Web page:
If you experience difficulty backing up with Acronis, you may need to go to the “Strict Allocate” feature under Windows networking (Advanced, Global options) and type in “No”. Save the settings to change. Version 2.15b of the software Changed Windows networking default settings to set strict-allocate to ‘no’ to fix backup failures using Acronis backup. This setting may be “yes” on other versions of the software so should be checked if you’re using Acronis or have backup failures with any other software.
If you’d like more explanation on this setting, which is intended to increase Linux Samba performance here is an excerpt from the Samba performance documentation:
When a Windows client application sends a request to write one byte at position 500MB on a newly opened (empty) file, the SMB/SMB2 client redirector has to ensure that 500MB+1 bytes are really allocated on the target system. However, sending a simple SMBwriteX/SMB2_WRITE request with an offset of 500MB could easily cause a client timeout. An assumption built into the SMB/SMB2 protocol is that the target file system behaves like a Windows server, so the NTFS driver on the server would have to allocate 500MB worth of file system blocks in order to complete this request, which may take longer than the 30 seconds usually allowed for an SMB request.
What the Windows client redirector does in this case is to send a sequence of 1 byte requests, to cover the extension needed on the open file. In the reply to an NTCreateX/SMB2_CREATE call, the SMB server returns a value called the “allocation size”, which is equivalent to the file system block size on a UNIX/Linux style file system. The “allocation size” is more flexible than the underlying file system block size, as (at least for Samba) it can be specified on a per-share basis.
This allocation size is used by the client redirector to specify the space between each 1 byte write call used to pre-allocate the empty space when a file is being extended. For example, if the allocation size is set to 1MB (the default in Samba) then when extending a file by 500MB the client redirector will issue 500 intermediate 1-byte SMBwriteX/SMB2_WRITE requests before issuing the real write request (at 500MB+1 byte) to complete the application write request.
Each of these one byte writes is unlikely to time out, thus allowing SMB/SMB2 to deal with writes that extend a file to an arbitrary size (within the limits of the file system and the protocol) without having to worry about network time outs.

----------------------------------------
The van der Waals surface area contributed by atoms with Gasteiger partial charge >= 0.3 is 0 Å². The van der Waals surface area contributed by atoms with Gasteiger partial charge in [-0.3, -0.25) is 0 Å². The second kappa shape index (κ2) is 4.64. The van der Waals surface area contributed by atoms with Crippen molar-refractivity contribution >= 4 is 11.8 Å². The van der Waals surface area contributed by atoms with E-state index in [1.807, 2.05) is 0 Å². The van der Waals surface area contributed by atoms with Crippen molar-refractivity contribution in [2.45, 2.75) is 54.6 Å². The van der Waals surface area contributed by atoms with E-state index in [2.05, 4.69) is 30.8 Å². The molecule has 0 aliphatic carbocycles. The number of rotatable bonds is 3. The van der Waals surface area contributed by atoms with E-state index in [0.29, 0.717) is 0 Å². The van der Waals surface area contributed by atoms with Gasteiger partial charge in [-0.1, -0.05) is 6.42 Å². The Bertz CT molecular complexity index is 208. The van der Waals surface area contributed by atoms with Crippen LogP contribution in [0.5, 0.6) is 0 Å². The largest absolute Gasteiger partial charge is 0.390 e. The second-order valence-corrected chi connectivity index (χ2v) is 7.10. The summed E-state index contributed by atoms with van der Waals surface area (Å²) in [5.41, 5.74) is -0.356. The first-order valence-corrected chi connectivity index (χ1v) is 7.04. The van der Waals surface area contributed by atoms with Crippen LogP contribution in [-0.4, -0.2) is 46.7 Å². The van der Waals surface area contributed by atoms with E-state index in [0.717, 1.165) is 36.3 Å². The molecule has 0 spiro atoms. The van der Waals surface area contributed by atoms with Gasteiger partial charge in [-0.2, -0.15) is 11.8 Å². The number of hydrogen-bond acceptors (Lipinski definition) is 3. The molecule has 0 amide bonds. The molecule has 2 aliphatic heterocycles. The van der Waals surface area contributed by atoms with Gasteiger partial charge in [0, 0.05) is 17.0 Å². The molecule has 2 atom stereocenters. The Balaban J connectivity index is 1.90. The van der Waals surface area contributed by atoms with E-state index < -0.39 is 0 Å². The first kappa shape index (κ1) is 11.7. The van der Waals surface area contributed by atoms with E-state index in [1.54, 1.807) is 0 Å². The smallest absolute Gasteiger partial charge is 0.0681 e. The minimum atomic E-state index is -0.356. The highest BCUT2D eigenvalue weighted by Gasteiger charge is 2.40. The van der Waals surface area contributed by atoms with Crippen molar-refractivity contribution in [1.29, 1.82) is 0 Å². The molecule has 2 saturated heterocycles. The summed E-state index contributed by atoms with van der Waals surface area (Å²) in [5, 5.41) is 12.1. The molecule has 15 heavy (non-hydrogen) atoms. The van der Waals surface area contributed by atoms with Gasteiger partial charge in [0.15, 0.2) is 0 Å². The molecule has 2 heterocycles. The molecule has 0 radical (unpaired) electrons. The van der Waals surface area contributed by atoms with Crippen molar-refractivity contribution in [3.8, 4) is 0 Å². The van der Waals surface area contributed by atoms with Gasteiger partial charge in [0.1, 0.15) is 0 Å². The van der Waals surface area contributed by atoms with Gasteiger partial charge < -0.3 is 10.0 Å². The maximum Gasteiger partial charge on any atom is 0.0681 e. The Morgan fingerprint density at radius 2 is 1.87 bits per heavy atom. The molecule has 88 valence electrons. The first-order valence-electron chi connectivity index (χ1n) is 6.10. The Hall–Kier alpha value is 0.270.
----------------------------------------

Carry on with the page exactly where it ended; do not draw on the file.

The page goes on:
Making writes efficient on Linux By default, when Samba receives these 1 byte “extension” write requests, it simply does a normal one-byte “sparse” write at the required position in the file. This is very fast, but only causes one file system block (the block “dirtied” by the one byte write) to be allocated. When the real data is finally written into the file, the blocks then have to be allocated for real on the file system. Because these blocks are not then allocated “in order” on the file system, as it were, these actual writes can be quite slow.
The most efficient way to allocate file system blocks when data is to be written into all of the file (for example, a streaming video write) is to allocate what is called an “extent” on the file system. The requested blocks are then laid out by the underlying file system (ext4 or XFS) in a very efficient way which causes the actual writes to be much faster than having to allocate them dynamically.
How does a Linux application (Samba) get access to this new extent-based allocation call ? Simple, it’s built into glibc on modern Linux distributions via the posix_fallocate() call. In the new patch that has gone into Samba 3.5.7 (and also all future versions of Samba), when the smb.conf parameter:
“strict allocate = yes”
is set on a share, whenever a file is extended by an SMBwriteX/SMB2_WRITE call, call Samba calls posix_fallocate() to ensure the file extends to at least the size given as the offset in the SMBwriteX/SMB2_WRITE request, then does the actual write. In tests done on an ext4 file system, changing to “strict allocate = yes” and using the posix_fallocate() call in this way increased the write performance of Samba by 2/3 on a NETGEAR ReadyNAS box as tested by the Intel NASPT test tool, available here: http://software.intel.com/en-us/articles/intel-nas-performance-toolkit/
The specific tests used to measure the performance increase were the “File Copy to NAS” and the “HD Video Record” tests.